Ed Sperling of Semiconductor Engineering observes that chipmakers are increasingly relying on architectural and micro-architectural changes as the “best hope” for optimizing power and performance across markets, process nodes and price points.
“While discussion about the death of Moore’s Law predates the 1-micron process node, there is no question that it is getting harder for even the largest chipmakers to stay on that curve,” he explained.
“[There is now a] growing reliance on architectures and microarchitectures to optimize power, performance and area, rather than just adding more transistors onto a die. And they put far more pressure on architects of all types—power, chip, system and software—to replace the gains once provided by device scaling.”
According to Sperling, an equal or greater emphasis is now being placed on signal throughput to memory and I/O, including parallelization, lower power consumption and how chips will provide competitive advantages for specific market uses. This approach is markedly different than previous industry paradigms which saw companies focus on the performance specs of a single, general-purpose processor.
Commenting on the above, Steven Woo, VP of Systems and Solutions at Rambus, confirmed the semiconductor industry is no longer able to depend on dramatic performance and power efficiency gains from Moore’s Law and Dennard Scaling, which is why we are seeing a salient increase in smart data acceleration. Indeed, while smaller process geometries continue to provide more transistors per chip, clock speeds are plateauing due to power and thermal limits, with instructions per clock cycle remaining relatively static as well.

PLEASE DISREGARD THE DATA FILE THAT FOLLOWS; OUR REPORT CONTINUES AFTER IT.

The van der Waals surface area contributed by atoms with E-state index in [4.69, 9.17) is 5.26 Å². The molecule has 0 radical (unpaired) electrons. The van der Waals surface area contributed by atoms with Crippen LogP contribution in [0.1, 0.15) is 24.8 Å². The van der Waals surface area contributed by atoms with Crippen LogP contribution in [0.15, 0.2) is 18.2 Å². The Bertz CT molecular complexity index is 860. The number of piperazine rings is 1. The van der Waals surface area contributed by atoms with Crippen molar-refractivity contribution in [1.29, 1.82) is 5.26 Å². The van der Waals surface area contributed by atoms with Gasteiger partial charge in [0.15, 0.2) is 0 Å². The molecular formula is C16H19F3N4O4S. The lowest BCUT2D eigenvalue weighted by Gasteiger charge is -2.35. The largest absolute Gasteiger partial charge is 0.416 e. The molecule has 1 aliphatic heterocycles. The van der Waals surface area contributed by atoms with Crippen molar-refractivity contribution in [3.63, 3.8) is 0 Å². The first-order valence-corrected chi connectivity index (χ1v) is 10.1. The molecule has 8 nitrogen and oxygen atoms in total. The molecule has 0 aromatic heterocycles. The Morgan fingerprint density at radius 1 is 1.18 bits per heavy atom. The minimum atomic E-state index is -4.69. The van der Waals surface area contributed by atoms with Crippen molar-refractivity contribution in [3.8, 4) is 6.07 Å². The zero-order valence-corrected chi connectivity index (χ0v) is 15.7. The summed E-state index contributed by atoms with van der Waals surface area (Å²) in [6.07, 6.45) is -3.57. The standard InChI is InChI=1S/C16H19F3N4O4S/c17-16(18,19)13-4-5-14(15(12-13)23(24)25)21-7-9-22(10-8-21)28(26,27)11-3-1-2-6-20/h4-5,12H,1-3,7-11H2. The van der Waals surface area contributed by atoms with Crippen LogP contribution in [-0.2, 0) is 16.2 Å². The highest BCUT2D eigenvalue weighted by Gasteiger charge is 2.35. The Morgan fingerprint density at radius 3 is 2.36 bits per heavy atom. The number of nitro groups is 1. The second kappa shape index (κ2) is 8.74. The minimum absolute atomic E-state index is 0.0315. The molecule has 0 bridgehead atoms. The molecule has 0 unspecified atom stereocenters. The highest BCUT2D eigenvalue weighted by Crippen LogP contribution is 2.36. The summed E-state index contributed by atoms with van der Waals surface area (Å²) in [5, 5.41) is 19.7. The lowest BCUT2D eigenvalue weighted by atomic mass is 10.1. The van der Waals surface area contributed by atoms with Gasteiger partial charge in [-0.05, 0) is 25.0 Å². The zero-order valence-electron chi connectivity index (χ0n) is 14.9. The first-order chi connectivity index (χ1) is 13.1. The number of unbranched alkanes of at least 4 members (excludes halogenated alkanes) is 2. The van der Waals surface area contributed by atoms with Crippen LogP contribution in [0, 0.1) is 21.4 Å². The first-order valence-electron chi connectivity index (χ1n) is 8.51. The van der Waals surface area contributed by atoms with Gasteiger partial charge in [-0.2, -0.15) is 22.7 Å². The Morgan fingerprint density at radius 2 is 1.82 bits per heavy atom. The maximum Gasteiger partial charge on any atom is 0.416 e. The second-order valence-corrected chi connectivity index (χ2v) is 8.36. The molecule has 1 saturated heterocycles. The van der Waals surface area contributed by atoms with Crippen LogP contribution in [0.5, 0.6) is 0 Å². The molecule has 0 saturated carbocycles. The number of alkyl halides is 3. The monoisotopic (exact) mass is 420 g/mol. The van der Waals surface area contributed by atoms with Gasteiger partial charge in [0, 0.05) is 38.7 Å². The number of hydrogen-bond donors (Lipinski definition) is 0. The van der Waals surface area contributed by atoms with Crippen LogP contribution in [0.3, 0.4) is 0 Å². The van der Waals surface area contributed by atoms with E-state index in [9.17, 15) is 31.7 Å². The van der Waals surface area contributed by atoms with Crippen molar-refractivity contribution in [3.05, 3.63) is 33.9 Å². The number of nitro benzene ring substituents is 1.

“We’ve been relying on Moore’s Law for several decades, and it’s outpaced technology improvements in storage, networking and memories,” Woo told Semiconductor Engineering. “But times have changed and there is so much more data these days. Bottlenecks have shifted and there’s a big issue with moving that data. In many cases, it’s better to move the processing to the data rather than to move the data to the processing. It’s smaller and more power efficient.”
Smart data acceleration, says Woo, can be implemented across a range of silicon, including CPUs, GPUs and FPGAs. The latter is particularly flexible, as it allows engineers to quickly test out new concepts and can be attached to the very same type of memories as CPUs. To be sure, design teams have for years started with an FPGA before committing to an ASIC. This is because reprogrammable and reconfigurable FPGAs can be loaded with a wide range of algorithms – without the high costs typically associated with ASICs.
Moreover, when paired with traditional CPUs, FPGAs are capable of providing application-specific hardware acceleration that can be updated over time. Applications can also be partitioned into parts that run most efficiently on the CPU and other segments which run most efficiently on the FPGA.
“We believe FPGAs will exist alongside other silicon and will continue to play an important role in helping evolve computing platforms by enabling flexible acceleration and near data processing,” he added.
Interested in learning more? You can check out our Smart Data Acceleration (SDA) program here.